Ross made peace with tough season

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Last updated: 11/05/2012 11:43 AM

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Men's Basketball
LaQuinton Ross Made Peace with Tough Rookie Season

By Brandon Castel

COLUMBUS, Ohio — The story of LaQuinton Ross is one of the strangest there is.

LaQuinton Ross
Photo by Jim Davidson
LaQuinton Ross

Some projections have the 6-8 sophomore going in the mid-first round of the 2013 NBA Draft, despite the fact he did not contribute a single meaningful point, rebound, assist or steal during Ohio State’s Final Four run a year ago.

Ross didn’t do much besides sit at the end of Thad Matta’s bench last season, and yet the Buckeyes were as good or better than all but two other teams in the country.

To understand why, and to make sense of how Ross could go from that type of rookie season to being one of the more dangerous scoring wings in the country, we have to go back in time.

Back to December, when Ross returned to the OSU basketball team after missing all of preseason camp and the first eight games of the 2011-12 season, including top-10 battles against Florida and Duke.

“When I came back the team was on a whole different level,” said Ross, who was ruled an academic non-qualifier by the NCAA in September over some discrepancies on his high school transcript.  

“They had already played games. I think I came back the day of the Kansas game, so they had played a lot of competition. They were on a different level, so practice had changed from when I left.”

LaQuinton Ross
Photo by Jim Davidson
LaQuinton Ross

A native of Jackson, Miss., Ross had spent the summer working out with Jared Sullinger, Aaron Craft and the other Buckeyes, getting to know his new teammates. He was part of a big freshman class, one that also included point guard Shannon Scott, big men Amir Williams and Trey McDonald and the high-flying Sam Thompson.

“ ‘Q’ knows how he felt, but it was a boost to have him come back,” Thompson said, using LaQuinton’s customary nickname.

“He’s a great practice player and it was like getting one of our brothers back.”

According to a number of people who saw the Buckeyes last summer, Ross had been a dynamic scorer from the moment he stepped on the court, and former OSU point guard Scoonie Penn called him the best of the newcomers.

A capable outside scorer who could also put the ball on the floor and get to the rack, Ross expected his brothers were just trying to hold on until he could get back to help them win a championship.

That couldn’t have been further from the way it unfolded for Ross, and for the Buckeyes.

“It was really frustrating. I felt like I was a high recruit coming out of high school, and at the time I felt like I could ball with anybody,” Ross said during Ohio State’s media day last month.

“When I got to college, it really humbled me. Coach Matta sat me down and told me why I wasn’t playing, and that was a great experience for me.”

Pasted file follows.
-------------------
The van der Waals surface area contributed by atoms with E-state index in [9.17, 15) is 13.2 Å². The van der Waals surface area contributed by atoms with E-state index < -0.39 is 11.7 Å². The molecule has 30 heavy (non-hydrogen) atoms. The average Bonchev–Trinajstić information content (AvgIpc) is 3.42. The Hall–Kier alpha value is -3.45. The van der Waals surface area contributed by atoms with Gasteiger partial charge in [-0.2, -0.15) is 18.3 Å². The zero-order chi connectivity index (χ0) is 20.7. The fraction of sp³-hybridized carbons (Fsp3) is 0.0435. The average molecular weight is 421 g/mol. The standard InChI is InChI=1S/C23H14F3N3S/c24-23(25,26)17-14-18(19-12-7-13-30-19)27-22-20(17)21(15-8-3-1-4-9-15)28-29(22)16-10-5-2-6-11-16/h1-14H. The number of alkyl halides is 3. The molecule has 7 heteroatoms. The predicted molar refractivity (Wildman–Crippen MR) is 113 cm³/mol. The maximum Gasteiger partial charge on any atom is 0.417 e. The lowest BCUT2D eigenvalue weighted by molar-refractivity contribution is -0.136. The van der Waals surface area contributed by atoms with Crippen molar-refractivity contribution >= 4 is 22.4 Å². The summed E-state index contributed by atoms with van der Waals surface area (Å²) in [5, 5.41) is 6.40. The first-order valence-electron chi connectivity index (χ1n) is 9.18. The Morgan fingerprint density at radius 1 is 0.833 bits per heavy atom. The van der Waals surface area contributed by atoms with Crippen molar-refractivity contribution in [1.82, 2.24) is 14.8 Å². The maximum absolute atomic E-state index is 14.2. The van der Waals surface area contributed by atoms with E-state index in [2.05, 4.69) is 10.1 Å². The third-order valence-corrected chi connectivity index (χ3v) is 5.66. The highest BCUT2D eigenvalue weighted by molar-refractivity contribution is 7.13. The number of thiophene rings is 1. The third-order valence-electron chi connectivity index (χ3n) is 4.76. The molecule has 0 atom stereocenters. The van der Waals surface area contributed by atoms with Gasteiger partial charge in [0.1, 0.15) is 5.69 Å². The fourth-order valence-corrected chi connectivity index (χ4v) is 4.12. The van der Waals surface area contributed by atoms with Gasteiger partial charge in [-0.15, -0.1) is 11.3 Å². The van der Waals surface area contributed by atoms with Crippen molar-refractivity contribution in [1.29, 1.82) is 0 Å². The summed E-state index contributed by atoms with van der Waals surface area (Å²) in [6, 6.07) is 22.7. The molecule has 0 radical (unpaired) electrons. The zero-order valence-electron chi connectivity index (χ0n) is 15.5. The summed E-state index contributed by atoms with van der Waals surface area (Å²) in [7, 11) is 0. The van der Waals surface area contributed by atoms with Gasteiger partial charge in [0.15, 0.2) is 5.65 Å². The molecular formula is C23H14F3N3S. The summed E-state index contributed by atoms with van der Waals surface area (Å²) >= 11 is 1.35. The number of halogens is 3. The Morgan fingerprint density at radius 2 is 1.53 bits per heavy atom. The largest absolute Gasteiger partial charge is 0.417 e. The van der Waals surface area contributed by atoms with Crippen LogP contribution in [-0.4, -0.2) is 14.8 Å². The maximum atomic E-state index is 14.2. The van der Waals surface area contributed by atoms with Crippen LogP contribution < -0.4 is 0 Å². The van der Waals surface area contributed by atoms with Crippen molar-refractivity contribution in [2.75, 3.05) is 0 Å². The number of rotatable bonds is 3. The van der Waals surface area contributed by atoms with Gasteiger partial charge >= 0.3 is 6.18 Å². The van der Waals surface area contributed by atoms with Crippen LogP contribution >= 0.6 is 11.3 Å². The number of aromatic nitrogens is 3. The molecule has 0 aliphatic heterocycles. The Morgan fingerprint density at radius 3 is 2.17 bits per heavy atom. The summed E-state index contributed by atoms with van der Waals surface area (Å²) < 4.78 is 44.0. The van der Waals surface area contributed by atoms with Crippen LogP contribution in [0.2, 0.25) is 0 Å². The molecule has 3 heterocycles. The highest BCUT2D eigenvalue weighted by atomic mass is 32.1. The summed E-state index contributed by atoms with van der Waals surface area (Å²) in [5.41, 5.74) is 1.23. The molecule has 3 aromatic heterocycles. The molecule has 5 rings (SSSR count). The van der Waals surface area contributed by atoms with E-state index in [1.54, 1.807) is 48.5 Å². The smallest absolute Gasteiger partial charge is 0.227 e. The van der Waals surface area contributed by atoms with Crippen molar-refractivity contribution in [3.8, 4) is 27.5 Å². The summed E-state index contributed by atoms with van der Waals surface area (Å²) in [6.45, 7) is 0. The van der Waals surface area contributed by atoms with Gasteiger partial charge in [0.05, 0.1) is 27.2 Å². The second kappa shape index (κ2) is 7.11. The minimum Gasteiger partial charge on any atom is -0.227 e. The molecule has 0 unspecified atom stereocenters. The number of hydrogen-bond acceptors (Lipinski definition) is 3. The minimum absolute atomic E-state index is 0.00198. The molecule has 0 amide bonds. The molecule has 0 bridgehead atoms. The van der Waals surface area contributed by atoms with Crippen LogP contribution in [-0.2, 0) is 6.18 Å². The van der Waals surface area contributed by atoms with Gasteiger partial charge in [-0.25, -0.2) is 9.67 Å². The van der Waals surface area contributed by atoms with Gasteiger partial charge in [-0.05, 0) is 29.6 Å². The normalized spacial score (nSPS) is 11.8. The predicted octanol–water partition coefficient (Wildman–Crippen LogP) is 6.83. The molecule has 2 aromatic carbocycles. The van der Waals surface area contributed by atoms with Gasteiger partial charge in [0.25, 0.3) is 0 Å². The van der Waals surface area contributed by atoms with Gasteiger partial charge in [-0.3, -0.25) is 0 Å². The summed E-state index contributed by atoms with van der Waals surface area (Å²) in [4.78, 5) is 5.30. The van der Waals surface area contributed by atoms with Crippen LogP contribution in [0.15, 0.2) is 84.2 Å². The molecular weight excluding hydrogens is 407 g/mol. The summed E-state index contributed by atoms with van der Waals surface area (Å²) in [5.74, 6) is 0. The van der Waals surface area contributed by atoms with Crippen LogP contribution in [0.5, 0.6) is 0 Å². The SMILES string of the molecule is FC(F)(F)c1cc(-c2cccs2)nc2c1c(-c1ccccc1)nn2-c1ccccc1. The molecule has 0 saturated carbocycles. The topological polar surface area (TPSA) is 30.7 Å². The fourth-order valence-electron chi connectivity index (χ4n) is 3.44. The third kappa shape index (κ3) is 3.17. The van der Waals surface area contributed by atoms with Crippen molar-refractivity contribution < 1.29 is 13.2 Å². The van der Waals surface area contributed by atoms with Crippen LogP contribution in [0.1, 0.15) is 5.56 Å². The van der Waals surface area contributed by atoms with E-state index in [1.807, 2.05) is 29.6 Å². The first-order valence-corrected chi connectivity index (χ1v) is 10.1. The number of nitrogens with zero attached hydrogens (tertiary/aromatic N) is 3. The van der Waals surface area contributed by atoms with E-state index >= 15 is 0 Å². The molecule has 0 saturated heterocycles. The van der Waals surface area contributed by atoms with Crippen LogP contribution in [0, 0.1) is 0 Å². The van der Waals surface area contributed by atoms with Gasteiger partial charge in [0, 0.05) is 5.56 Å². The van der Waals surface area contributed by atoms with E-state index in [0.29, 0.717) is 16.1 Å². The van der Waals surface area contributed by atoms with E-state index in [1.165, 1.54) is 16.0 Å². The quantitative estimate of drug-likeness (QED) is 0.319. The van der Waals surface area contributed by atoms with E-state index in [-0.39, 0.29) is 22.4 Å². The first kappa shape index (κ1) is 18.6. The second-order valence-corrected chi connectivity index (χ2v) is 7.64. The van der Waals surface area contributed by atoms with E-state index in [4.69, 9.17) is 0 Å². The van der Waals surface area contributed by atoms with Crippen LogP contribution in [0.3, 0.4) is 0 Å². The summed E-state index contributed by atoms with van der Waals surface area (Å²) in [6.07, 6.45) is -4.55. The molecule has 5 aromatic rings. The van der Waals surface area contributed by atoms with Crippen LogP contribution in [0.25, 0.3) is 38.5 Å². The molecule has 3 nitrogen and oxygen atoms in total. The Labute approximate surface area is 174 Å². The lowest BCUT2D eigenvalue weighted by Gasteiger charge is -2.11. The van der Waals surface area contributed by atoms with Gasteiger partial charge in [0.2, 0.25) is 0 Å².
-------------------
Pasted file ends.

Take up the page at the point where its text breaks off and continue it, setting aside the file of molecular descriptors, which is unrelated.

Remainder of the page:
Despite having great length, Ross had never been much of a defensive player in high school, where he was ranked as the No. 1 player in the country before suffering an injury and then transferring to Life Center Academy in New Jersey.

“Defense had stepped all the way up,” Ross acknowledged, “and our defensive system is so complex, it’s hard to cram it all in at once and get back out there on the floor.”

The Buckeyes had already beaten 8th-ranked Florida, and they had blown out No. 4-ranked Duke, 85-63, in Columbus. Things were clicking early for Matta’s group, but when Sullinger was sidelined with a back injury, Ohio State fans were hoping Ross could step in and help the team to victory in the game at Kansas on Dec. 10.

But the freshman had just rejoined the team after being away for three months. He didn’t even know the terminology his teammates were using in practice.

“On offense, when you’re coming off the ball screen and you don’t know they’re trapping because they’re calling out red,” Ross said.

“They’re trapping the ball screen and it was hard to do my offense in practice.”

Ross didn’t remove his warmups for the first four games after rejoining the team. He saw four minutes against Miami of Ohio and three in the Big Ten opener against Northwestern.

Frustration bubbled over, as he played just 28 minutes the rest of the season. He scored a total of 18 points during his entire rookie season, but had 13 in Ohio State’s exhibition game against Walsh University last week.

“I came to peace with it when the season was over last year, and when we won the Big Ten championship and were able to go to the Final Four,” he said.

“I came to peace with myself, like you can’t keep fighting the past.”

Today, Ross is much more focused on the future.

“It’s great to know everything you worked for is right around the corner,” he said.

“I’m definitely ready. I feel like that bench put a bruise on my behind or something, so I’m ready to get out there and play.”

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